27 February 2015

The Court of Justice of the European (CJEU) has held that members of the military participating indirectly in a conflict can be granted asylum for desertion. Whilst, past commission of war crimes does not have to occur for protection to be applicable, evidence must be provided that there is a high likelihood that war crimes will be committed and that the individual’s tasks are sufficiently linked to the participation in war crimes.

In the case of the US mechanic André Shepherd who had applied for asylum in Germany, the CJEU held, however, that a possible five year custodial sentence in the US for military desertion was not so disproportionate or discriminatory as to amount to acts of persecution.

Shepherd was deployed to Iraq in 2004, where he worked for six months as a helicopter engineer, before returning with his unit to its base in Germany. Upon reenlisting in the military, Shepherd refused to return to Iraq in 2007 on account that continued participation in the US armed forces would lead to the commission of war crimes. “When I read and heard about people being ripped to shreds from machine guns or being blown to bits by the Hellfire missiles I began to feel ashamed about what I was doing (…) I could not in good conscience continue to serve.”  Mr Shepherd, said in 2008.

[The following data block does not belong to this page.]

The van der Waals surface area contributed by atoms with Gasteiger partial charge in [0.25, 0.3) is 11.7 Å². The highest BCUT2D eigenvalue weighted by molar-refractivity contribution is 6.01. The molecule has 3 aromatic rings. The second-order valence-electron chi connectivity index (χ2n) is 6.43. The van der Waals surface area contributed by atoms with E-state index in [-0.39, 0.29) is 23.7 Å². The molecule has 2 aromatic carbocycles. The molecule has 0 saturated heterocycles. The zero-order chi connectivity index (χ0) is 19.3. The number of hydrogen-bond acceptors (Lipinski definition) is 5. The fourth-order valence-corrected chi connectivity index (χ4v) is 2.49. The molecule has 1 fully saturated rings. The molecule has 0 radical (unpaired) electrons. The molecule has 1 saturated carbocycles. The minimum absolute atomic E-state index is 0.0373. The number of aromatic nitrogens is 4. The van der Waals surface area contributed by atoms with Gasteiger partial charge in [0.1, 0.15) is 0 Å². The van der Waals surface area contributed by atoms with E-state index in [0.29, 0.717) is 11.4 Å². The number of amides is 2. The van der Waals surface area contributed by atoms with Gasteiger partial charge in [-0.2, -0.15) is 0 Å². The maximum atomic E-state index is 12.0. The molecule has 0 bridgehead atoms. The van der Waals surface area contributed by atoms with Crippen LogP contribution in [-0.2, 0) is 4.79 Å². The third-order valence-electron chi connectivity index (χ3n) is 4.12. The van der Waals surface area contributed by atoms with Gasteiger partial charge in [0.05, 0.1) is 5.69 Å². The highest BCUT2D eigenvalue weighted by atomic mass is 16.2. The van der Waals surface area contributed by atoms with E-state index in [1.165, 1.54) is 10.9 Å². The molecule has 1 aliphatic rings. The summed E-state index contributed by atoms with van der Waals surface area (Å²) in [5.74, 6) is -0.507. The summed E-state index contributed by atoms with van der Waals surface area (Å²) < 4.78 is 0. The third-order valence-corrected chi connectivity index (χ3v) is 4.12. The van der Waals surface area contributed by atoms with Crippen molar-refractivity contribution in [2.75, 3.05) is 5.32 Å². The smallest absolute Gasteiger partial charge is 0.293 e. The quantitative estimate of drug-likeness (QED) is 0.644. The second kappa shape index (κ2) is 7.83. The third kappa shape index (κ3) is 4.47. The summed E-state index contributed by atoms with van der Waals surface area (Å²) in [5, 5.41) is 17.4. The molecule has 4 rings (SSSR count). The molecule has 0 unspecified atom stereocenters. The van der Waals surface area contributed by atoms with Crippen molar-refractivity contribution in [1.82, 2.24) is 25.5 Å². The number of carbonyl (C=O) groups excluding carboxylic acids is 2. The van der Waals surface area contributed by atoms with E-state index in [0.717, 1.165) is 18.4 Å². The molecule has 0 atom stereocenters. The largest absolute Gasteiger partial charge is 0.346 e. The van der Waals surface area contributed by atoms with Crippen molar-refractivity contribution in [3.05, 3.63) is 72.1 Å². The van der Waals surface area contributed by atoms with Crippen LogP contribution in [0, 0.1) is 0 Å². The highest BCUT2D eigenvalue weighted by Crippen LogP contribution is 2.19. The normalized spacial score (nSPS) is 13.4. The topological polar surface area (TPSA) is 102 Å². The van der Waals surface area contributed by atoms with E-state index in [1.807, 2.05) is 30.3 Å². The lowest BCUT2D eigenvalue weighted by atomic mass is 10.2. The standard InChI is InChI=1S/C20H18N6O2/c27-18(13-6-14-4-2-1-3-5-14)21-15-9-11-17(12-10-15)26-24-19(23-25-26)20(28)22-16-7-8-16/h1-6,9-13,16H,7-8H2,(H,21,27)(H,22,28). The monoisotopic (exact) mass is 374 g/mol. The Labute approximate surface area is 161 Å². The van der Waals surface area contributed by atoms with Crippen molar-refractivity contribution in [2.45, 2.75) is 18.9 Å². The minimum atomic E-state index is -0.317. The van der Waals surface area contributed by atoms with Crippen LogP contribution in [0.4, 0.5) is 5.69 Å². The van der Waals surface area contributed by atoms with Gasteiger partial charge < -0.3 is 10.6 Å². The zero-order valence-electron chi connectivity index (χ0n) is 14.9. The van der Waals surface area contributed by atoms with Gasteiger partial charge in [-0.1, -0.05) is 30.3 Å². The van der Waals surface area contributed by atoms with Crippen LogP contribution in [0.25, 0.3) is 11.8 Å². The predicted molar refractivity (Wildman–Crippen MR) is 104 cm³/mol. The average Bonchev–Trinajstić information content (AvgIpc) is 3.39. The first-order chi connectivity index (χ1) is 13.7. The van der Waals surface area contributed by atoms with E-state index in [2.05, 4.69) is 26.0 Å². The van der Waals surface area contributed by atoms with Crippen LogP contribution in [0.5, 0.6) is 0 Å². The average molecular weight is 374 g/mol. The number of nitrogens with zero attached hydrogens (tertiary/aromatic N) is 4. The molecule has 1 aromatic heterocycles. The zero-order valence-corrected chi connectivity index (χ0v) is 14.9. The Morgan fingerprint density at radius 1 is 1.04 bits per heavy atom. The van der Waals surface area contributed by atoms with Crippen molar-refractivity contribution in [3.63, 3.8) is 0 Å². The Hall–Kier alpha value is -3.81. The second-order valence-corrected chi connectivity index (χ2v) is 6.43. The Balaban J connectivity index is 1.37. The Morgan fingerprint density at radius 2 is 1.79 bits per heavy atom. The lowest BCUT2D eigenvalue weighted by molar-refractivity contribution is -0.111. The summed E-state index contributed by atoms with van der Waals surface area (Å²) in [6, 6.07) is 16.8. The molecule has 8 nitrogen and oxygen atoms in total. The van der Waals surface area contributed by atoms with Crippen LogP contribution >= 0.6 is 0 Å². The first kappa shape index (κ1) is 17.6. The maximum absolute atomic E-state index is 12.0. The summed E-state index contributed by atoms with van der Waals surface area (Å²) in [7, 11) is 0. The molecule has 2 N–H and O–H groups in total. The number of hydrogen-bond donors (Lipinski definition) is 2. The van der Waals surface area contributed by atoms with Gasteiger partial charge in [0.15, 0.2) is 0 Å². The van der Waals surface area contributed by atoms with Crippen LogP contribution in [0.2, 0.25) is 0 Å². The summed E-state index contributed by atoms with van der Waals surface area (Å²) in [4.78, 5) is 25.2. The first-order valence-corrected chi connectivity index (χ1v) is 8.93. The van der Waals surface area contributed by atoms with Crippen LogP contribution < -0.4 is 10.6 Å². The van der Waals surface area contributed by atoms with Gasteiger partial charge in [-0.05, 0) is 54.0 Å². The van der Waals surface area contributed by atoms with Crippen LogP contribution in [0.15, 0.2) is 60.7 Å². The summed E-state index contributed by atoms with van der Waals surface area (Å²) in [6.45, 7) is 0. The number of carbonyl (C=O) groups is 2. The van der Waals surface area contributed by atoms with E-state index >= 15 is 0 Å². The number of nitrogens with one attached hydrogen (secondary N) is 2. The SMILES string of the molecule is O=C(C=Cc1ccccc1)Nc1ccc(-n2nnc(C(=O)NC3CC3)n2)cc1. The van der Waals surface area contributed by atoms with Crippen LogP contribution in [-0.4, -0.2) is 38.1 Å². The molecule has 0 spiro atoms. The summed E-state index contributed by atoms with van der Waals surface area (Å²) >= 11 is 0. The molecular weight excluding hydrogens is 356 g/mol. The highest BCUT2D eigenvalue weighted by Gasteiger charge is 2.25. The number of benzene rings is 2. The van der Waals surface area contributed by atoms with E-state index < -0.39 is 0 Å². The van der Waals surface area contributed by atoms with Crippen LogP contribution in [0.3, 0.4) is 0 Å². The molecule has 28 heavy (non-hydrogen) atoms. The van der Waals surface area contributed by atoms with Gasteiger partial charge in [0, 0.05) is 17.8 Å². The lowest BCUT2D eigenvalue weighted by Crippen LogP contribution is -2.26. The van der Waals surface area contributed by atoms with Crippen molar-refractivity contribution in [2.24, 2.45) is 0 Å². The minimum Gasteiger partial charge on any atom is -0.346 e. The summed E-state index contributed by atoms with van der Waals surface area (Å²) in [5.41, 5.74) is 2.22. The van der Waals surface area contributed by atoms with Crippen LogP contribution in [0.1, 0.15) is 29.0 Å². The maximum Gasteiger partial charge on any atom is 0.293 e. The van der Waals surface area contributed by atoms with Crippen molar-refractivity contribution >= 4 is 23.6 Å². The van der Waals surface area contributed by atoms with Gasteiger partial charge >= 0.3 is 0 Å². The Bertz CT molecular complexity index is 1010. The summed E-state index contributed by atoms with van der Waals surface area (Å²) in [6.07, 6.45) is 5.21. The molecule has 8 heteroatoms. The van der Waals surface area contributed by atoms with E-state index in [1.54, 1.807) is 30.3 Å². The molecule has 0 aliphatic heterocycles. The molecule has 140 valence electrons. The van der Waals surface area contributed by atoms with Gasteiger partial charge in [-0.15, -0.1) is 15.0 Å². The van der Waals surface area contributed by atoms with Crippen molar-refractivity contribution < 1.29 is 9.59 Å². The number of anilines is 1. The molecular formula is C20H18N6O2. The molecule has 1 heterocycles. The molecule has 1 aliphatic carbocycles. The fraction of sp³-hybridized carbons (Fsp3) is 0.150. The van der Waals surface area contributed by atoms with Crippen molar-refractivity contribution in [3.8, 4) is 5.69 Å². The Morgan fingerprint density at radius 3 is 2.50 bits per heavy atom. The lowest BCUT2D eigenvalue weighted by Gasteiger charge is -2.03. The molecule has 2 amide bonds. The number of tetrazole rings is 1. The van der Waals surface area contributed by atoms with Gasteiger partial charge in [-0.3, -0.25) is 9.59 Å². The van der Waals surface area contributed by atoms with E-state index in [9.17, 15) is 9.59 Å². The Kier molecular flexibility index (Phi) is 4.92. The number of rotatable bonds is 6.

Noting that the EU Qualification Directive does define an act of persecution as prosecution or punishment for refusal to perform military service in a conflict, where performing military service would include the commission of war crimes, the CJEU highlighted that the likelihood of war crimes being committed could be indicated by past conduct or previous criminal sentences of a military unit. The Court underlined that it would be unlikely that a soldier would be led to commit war crimes if the intervention was legitimised by a UN Security Council mandate or an international consensus and if domestic legislation effectively prosecuted war crimes.

The CJEU further highlighted that the acts of persecution complained of must, and can only, arise from the applicant’s refusal to perform military service. In the present case, given voluntary enlistment and subsequent reenlistment, the applicant had not availed himself of a procedure for obtaining conscientious objector status.

The case is back now to a Munich court for a final decision that takes the CJEU’s judgment into account.


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This article originally appeared in the ECRE Weekly Bulletin of 27 February 2015. You can subscribe to the Weekly Bulletin here.